Usually we hear about the Canadian Radio-television and Telecommunications Commission (CRTC) giving out scoldings to the Canadian carriers for violating this or fining them for that. However, today, the CRTC congratulated the Canadian wireless industry for developing a plan and specifications to get out emergency alerts messages to Canadians through their cellphones. Jean-Pierre Blais, Chairman of the CRTC said, "Canadians have told us that emergency alerts on television and radio services are helpful, but that they would be more effective on mobile devices. The development of standards is an important step in ensuring that Canadians receive emergency alerts wherever they happen to be. More work needs to be done to ensure the standards will work in the real world, and we will continue to monitor this initiative."
As of March 31, 2015, the vast majority of Canadians are able to receive emergency alert messages through their radio and television services, although Google initiated alerts in Maps for Canadian users two years ago . Emergency management officials, such as fire marshals, police officers, weather monitors and even public health officials can issue emergency alerts. Alerts could warn Canadians of a forest fire, tornado, Amber alerts, possible flooding, water contamination or an industrial disaster. With over 28 million wireless subscribers in Canada, the CRTC believes it is critical that emergency messages be delivered to mobile devices in additional to the more traditional method of running the alert on TV or on the radio. Jean-Pierre Blais said, "The experience in other jurisdictions has shown that mobile alerts are an efficient way to alert citizens in an emergency situation and even save lives. We are encouraged by the progress made to date, and urge all stakeholders to move as quickly as possible to make wireless public alerting a reality. Canadians carry their mobile devices with them everywhere and should have access to life-saving information as soon as it is available."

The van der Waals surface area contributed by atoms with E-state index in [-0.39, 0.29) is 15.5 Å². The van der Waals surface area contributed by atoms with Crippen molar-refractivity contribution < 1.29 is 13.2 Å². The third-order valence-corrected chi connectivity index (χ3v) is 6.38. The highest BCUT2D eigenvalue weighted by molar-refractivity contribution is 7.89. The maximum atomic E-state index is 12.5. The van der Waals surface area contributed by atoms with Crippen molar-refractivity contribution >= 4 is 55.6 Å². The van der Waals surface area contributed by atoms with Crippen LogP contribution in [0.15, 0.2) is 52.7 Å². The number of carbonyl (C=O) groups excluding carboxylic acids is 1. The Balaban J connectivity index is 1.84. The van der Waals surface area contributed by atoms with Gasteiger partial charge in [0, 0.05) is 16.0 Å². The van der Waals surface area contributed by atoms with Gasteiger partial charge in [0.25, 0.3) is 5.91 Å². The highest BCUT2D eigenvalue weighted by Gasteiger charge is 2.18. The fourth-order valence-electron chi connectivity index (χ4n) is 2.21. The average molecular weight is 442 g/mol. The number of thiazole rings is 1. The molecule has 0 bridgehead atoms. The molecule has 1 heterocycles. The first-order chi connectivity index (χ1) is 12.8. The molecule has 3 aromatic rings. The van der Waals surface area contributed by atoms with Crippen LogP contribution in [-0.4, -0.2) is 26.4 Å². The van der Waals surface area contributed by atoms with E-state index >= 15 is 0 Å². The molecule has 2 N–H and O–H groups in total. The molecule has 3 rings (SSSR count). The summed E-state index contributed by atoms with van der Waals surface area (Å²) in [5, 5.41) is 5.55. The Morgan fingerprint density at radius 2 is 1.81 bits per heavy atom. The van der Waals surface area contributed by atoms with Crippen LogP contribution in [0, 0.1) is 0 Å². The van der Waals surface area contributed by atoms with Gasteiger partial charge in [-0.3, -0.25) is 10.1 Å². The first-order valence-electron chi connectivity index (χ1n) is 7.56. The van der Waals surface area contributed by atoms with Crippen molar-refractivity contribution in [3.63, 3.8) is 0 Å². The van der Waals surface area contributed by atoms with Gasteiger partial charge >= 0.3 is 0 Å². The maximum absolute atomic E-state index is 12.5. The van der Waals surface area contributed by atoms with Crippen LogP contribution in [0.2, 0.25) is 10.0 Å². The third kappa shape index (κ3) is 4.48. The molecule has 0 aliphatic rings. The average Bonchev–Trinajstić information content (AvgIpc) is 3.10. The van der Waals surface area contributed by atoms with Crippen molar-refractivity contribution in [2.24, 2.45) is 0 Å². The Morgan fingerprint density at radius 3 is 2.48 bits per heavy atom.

During the upcoming months, the emergency management community and the wireless industry will continue to conduct testing with a public pilot project scheduled for 2016. Mobile devices that support the technology specifications will be able to receive and display the emergency alerts, popping up no matter what you would currently be doing on your smartphone. This service will be available in both English and French. The Network Working Group and the CRTC's interconnection Steering Committee developed the specifications through an open forum that fosters collaboration between a wide range of participants. This is a great idea, especially as more and more individuals rely on their smartphone as their sole communications solution.